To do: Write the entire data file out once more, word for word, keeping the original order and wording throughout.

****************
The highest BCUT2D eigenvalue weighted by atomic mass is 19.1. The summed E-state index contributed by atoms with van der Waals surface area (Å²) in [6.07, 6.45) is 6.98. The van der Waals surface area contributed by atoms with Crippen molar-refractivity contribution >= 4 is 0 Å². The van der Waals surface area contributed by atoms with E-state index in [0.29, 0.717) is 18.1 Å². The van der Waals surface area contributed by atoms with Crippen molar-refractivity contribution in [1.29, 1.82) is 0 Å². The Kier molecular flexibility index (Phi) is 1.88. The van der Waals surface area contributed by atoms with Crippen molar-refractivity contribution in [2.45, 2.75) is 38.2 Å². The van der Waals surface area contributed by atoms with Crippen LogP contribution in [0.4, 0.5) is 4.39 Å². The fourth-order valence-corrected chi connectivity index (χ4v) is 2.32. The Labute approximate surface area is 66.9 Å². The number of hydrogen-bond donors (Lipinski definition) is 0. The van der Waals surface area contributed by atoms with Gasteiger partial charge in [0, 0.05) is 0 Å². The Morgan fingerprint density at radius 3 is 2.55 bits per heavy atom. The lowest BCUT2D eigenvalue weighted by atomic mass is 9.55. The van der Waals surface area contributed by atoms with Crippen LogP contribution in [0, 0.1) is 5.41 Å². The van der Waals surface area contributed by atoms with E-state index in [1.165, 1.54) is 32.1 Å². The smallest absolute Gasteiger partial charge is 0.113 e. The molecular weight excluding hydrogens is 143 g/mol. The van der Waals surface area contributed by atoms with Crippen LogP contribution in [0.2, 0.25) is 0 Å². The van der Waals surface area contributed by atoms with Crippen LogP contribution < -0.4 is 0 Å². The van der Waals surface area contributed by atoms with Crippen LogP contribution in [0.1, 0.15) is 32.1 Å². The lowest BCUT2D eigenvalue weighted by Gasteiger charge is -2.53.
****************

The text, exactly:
The highest BCUT2D eigenvalue weighted by atomic mass is 19.1. The summed E-state index contributed by atoms with van der Waals surface area (Å²) in [6.07, 6.45) is 6.98. The van der Waals surface area contributed by atoms with Crippen molar-refractivity contribution >= 4 is 0 Å². The van der Waals surface area contributed by atoms with E-state index in [0.29, 0.717) is 18.1 Å². The van der Waals surface area contributed by atoms with Crippen molar-refractivity contribution in [1.29, 1.82) is 0 Å². The Kier molecular flexibility index (Phi) is 1.88. The van der Waals surface area contributed by atoms with Crippen molar-refractivity contribution in [2.45, 2.75) is 38.2 Å². The van der Waals surface area contributed by atoms with Crippen LogP contribution in [0.4, 0.5) is 4.39 Å². The fourth-order valence-corrected chi connectivity index (χ4v) is 2.32. The Labute approximate surface area is 66.9 Å². The number of hydrogen-bond donors (Lipinski definition) is 0. The van der Waals surface area contributed by atoms with Gasteiger partial charge in [0, 0.05) is 0 Å². The Morgan fingerprint density at radius 3 is 2.55 bits per heavy atom. The lowest BCUT2D eigenvalue weighted by atomic mass is 9.55. The van der Waals surface area contributed by atoms with Crippen LogP contribution in [0, 0.1) is 5.41 Å². The van der Waals surface area contributed by atoms with E-state index in [1.165, 1.54) is 32.1 Å². The smallest absolute Gasteiger partial charge is 0.113 e. The molecular weight excluding hydrogens is 143 g/mol. The van der Waals surface area contributed by atoms with Crippen LogP contribution in [0.2, 0.25) is 0 Å². The van der Waals surface area contributed by atoms with Crippen LogP contribution < -0.4 is 0 Å². The van der Waals surface area contributed by atoms with Crippen LogP contribution in [0.1, 0.15) is 32.1 Å². The lowest BCUT2D eigenvalue weighted by Gasteiger charge is -2.53.